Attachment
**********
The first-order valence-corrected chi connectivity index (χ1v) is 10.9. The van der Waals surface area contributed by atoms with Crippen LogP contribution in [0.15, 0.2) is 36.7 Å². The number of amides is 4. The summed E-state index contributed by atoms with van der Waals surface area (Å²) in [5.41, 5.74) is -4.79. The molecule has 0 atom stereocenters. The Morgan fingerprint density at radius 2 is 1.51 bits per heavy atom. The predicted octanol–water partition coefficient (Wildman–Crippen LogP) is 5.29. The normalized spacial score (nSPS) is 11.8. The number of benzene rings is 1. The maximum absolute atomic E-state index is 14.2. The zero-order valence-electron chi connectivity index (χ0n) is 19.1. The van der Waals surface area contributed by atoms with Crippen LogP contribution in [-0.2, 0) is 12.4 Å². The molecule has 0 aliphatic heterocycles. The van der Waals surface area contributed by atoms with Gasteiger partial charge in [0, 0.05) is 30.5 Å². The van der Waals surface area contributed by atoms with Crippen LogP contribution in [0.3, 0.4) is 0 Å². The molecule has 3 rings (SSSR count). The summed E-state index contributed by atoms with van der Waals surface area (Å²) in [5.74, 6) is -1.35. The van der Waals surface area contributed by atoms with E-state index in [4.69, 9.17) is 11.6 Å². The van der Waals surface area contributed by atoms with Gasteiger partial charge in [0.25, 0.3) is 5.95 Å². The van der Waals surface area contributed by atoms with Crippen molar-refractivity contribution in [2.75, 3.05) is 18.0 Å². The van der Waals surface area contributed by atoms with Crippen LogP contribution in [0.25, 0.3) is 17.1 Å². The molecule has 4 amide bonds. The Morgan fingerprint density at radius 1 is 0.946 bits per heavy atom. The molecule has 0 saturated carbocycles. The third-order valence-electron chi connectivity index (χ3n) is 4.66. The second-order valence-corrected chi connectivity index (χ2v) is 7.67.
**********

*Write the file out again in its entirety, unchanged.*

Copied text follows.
The first-order valence-corrected chi connectivity index (χ1v) is 10.9. The van der Waals surface area contributed by atoms with Crippen LogP contribution in [0.15, 0.2) is 36.7 Å². The number of amides is 4. The summed E-state index contributed by atoms with van der Waals surface area (Å²) in [5.41, 5.74) is -4.79. The molecule has 0 atom stereocenters. The Morgan fingerprint density at radius 2 is 1.51 bits per heavy atom. The predicted octanol–water partition coefficient (Wildman–Crippen LogP) is 5.29. The normalized spacial score (nSPS) is 11.8. The number of benzene rings is 1. The maximum absolute atomic E-state index is 14.2. The zero-order valence-electron chi connectivity index (χ0n) is 19.1. The van der Waals surface area contributed by atoms with Crippen LogP contribution in [-0.2, 0) is 12.4 Å². The molecule has 0 aliphatic heterocycles. The van der Waals surface area contributed by atoms with Gasteiger partial charge in [0, 0.05) is 30.5 Å². The van der Waals surface area contributed by atoms with Crippen LogP contribution in [0.3, 0.4) is 0 Å². The molecule has 3 rings (SSSR count). The summed E-state index contributed by atoms with van der Waals surface area (Å²) in [5.74, 6) is -1.35. The van der Waals surface area contributed by atoms with E-state index in [4.69, 9.17) is 11.6 Å². The van der Waals surface area contributed by atoms with Gasteiger partial charge in [0.25, 0.3) is 5.95 Å². The van der Waals surface area contributed by atoms with Crippen molar-refractivity contribution in [2.75, 3.05) is 18.0 Å². The van der Waals surface area contributed by atoms with Crippen LogP contribution in [0.25, 0.3) is 17.1 Å². The molecule has 4 amide bonds. The Morgan fingerprint density at radius 1 is 0.946 bits per heavy atom. The molecule has 0 saturated carbocycles. The third-order valence-electron chi connectivity index (χ3n) is 4.66. The second-order valence-corrected chi connectivity index (χ2v) is 7.67.